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Category: biotechnology

Live Stage: Neurotic [uk London]

neurotic_robot-450.jpgNeurotic :: July 3 – 5, 2008; 8:00 pm :: Institute of Contemporary Arts, The Mall, London.

For three nights, big pogo-ing robots will come to punk gigs in the ICA theatre, and we will question how learning develops through the empathetic responses of the brain. Artist Fiddian Warman has played the punk records he collected as a young man to his robots, ‘programming’ them to become punks just like he was. Each night they will be tested – will the mechanical moshpit react with pleasure to the live music they’ve been brought up to love? How is taste embodied in human neurons and artificial neural networks? Fiddian fronts the band Neurotic and the PVCs with tracks written especially for the robots. Continue reading

Jun 22, 2008
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Live Stage: Navigating the Space of the Future [nl Amsterdam]

david_dunn.jpg[Image: David Dunn] Navigating the Space of the Future – Seminar with presentations by: Yolande Harris, David Dunn and Atau Tanaka:: April 15, 2008; 8:30 pm :: Netherlands Media Art Institute, Keizersgracht 264, 1016 EV Amsterdam :: LIVE STREAM.

What does it mean to navigate? What is the importance of location specificity? What does it mean to get lost? The increasing accuracy of satellite navigation strives to eliminate the possibility of human error, but it also produces a sense of dislocation from one’s immediate environment by abstracting location as the coordinates of longitude and latitude. What place is there for one’s body, one’s senses, one’s conscious and unconscious awareness of space, if this knowledge is so apparently made redundant by GPS? Continue reading

Apr 9, 2008
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Synapse and Sonic Landscapes

synapse.jpgSynapse: Collaboration between the arts and sciences has the potential to create new knowledge, ideas and processes beneficial to both fields. Artists and scientists approach creativity, exploration and research in different ways and from different perspectives; when working together they open up new ways of seeing, experiencing and interpreting the world around us. For the past decade, the Australian Network for Art & Technology (ANAT) has provided opportunities for artists and scientists to work together. Through Synapse, and in partnership with the Australia Council for the Arts, ANAT offers residencies, the Synapse Database and now ANAT is pleased to announce its latest initiative: a moderated elist discussion on contemporary art and science collaborations in fields including bioart, artificial intelligence, robotics, climate change and space, amongst others. You can subscribe here. Continue reading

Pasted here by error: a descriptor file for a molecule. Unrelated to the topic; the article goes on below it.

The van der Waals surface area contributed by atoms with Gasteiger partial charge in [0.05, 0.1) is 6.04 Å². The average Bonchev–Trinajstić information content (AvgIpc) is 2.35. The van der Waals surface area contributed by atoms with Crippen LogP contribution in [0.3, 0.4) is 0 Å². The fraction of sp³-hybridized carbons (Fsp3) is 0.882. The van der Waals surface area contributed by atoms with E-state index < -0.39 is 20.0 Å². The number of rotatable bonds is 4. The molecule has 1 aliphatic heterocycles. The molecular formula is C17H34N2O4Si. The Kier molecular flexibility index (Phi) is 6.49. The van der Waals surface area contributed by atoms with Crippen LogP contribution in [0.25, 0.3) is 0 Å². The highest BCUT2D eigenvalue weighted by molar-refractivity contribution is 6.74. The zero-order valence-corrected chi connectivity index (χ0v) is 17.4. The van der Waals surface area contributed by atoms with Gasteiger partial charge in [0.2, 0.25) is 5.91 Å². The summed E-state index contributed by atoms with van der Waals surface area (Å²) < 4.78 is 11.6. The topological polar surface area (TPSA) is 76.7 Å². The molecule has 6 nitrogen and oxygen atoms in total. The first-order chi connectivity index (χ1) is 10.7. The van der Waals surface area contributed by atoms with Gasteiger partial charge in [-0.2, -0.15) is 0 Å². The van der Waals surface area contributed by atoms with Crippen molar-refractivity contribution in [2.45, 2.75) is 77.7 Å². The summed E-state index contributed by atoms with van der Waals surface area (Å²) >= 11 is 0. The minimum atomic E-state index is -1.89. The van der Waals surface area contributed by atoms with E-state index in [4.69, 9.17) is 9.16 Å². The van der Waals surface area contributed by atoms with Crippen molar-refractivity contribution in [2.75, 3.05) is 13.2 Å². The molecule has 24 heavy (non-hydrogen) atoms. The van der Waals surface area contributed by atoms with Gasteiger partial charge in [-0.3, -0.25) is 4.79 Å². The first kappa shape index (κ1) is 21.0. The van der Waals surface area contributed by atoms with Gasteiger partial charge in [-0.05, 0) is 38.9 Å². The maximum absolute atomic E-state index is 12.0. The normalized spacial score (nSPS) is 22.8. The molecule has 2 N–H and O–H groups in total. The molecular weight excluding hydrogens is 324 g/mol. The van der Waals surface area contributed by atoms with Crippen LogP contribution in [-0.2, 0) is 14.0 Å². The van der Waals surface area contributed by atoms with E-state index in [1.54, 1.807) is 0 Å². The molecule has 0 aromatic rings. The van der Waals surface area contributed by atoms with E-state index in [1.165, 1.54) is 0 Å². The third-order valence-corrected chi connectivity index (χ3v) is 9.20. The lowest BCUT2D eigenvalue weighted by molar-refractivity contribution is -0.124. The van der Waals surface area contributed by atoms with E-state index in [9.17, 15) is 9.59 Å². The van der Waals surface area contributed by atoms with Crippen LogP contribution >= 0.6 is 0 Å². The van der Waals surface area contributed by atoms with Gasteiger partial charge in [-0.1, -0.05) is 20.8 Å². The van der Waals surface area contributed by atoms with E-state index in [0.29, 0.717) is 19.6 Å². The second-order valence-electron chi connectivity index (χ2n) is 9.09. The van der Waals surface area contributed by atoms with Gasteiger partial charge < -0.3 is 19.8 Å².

Feb 28, 2008
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Reblogged Skinstrument

skinstrument.jpgPeople are used to the sound of skin played by percussion instruments. Most of them consist of at least one membrane (skin) that is stretched over a shell and struck, either directly with parts of a player’s body, or with some sort of implement, to produce sound. But what if the skin is human? Percussion denotes the collision of two bodies producing sound. Then what if both the two colliding bodies are human? This scenario is not a morbid fantasy but the core of the latest Daan Birkmann’s creation: Skinstrument. It’s a musical instrument that can be played by two or more people. Continue reading

Feb 12, 2008
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The Sound of Individual Molecules

thumm-molecule.JPGAccording to a report from Kansas State University, the “sounds” of individual molecules have been captured.

Part of a graphical depiction of the mole­cular vibrations. (Courtesy Max Planck Inst. for Nuclear Physics)